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Doing Teshuva During the Ten Days

Rabbi Dovid Bendory, 28 Elul, 5767
Wall Street Synagogue

Listen to the audio. (8:03)

Birshut HaRav: We are still in Simon 403, the Rama there talking about the Ten Days of Teshuva in terms of their main purpose: that every person should carefully inspect all of his deeds and turn from them or to return from them during the Ten Days of Teshuva. "Return" here means "to return to Hashem; to return to the right path;" "turn from them" meaning "turn away from the misdeeds that we do." The Mishna Brurah brings in a wonderful reference from the Chayei Adam [Listen to Audio for this an all Hebrew Quotations] and explains that the Chayei Adam expounds on the idea of Teshuva. The Mishna Brurah describes his exposition there as being "a salve to the eyes" in that the Chayei Adam describes Teshuva in such a clear way.

What the Chayei Adam does there is he goes through the vidui that we say both in selichot and on Yom Kippur and expounds on each of the 24 words of the vidui. He takes each word and essentially asks, "What's the idea of Teshuva? Yes, we are guilty — but he makes that idea personal and practical and gives us things to think about in terms of our Teshuva.

On a similar note if you look in the back of the ArtScroll Yom Kippur Machzor, there is a similar exposition. ArtScroll takes the vidui — not just the "Ashamnu Bagadnu" but also the longer vidui the al chet — and they go through each line and they make it real and personal. For example, instead of reciting a vidui for killing, ArtScroll takes the idea of killing and makes it personal in a way that we have all participated in and can relate to. Consider a little recommended reading, not only in terms of preparation for Yom Kippur but recommended reading for the Ten Days as part of the vidui we recite during the selichot.

Finally, paragraph 24 in the Mishna Brura. The Mishna Brura writes [Hebrew]. Someone who hired his friend to go travel somewhere, presumably to go do business on his behalf and the hired friend gets killed while he is out conducting the business, says the Mishna Brura, "It is proper for me to do Teshuva for this."

At first glance we no doubt all agree that such a person did nothing wrong, but Chazal have a much more expansive idea of responsibility than we do. We are responsible not only for ourselves but for others as well, certainly for all Jews and even for the entire world. Every small action can have tremendous implications. We should in this particular case be spending time thinking about why it was that this person was killed while traveling on my business? What did I have to do with it? In fact, this is a Torah approach to all puraniut in this world — the Torah way is to look inward at ourselves and ask, "What did we do that caused that?"

The Mishna Brura then goes through aveira after aveira, some of which we would recognize as aveirot and others that we would not, and gives sources of where to look to learn how to do Teshuva for each. These are not sources of the Mussar books of the Middle Ages that advocate things like lying on top of anthills and rolling in the snow. The sources here are sources like the Chatam Sofer, very modern sources that are highly relevant to us in so many areas of halacha. There are many, many such sources to look at either for particular deeds for which we may want to do Teshuva or for general ideas of Teshuva. If you want some more recommended reading you can speak with me privately.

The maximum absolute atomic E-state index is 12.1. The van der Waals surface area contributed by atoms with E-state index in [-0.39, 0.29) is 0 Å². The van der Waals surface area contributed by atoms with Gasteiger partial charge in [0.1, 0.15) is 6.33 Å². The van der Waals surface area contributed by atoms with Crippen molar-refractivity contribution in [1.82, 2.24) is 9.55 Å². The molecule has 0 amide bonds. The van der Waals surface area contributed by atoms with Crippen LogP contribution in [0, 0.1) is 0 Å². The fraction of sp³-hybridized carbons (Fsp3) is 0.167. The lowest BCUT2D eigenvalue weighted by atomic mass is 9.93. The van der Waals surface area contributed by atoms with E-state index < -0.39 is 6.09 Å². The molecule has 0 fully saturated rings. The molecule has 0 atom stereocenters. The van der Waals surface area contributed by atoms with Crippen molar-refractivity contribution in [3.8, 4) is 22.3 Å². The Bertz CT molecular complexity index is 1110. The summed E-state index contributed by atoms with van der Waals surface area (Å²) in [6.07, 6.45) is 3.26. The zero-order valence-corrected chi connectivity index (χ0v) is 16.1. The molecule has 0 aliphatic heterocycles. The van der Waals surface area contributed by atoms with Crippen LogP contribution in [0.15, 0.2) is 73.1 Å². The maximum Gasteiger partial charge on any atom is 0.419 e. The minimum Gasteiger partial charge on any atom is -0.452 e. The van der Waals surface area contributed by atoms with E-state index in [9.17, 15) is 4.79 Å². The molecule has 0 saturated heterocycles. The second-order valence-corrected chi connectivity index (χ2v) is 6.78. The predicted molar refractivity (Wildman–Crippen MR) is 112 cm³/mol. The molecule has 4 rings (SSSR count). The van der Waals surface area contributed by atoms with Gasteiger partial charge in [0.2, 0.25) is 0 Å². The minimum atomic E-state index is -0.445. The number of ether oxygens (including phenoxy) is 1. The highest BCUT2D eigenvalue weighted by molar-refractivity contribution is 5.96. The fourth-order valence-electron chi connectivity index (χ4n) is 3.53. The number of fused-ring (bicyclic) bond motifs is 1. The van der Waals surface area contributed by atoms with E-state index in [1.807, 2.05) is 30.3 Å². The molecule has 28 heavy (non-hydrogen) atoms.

Finally, the Rama brings words that are simply terrifying. [Hebrew] A doubtful aveira, an aveira that I may have committed or may not have committed, or an action that may or may not have been an aveira — such an action requires even more Teshuva than an aveira that I clearly committed that is clearly an aveira. Why? Says the Rama, because one has greater regret when he knows he did something and he knows it was rong than he has when he doesn't know or when he isn't sure. The Rama brings as proof that the Korban Asham and Asham Talui was brought when it wasn't clear whether a person did an aveira or not. If it later became clear that the person did an aveira, he would then bring a chatat. If it became clear that he didn't do an aveira, he was then clear; and if it remains a sofek, he was clear by the Asham Talui. An Asham Tolui was much more expensive than a chatat offering. The Rama brings this down as proof that that which is a sofek requires more intense Teshuva than that which is vodai. According to the note iin the text, this is the Rama's own idea, though there is a reference that refers us to Rabbeinu Yonah in the beginning of Masechet Brachot.

I will also refer us to a pasuk from last week's parsha. [Hebrew] "Those aveirot that are hidden from us are the ones that Hashem takes accounting of; those aveirot that are revealed to us, those are the ones that we have the responsibility for owning and doing Teshuva for. If you want to keep your aveirot from causing judgment against you at the hands of the Heavenly Court, the simple solution is to remain conscious of your aveirot and do Teshuva for them yourself — a very difficult task, but nonetheless one to which we should aspire.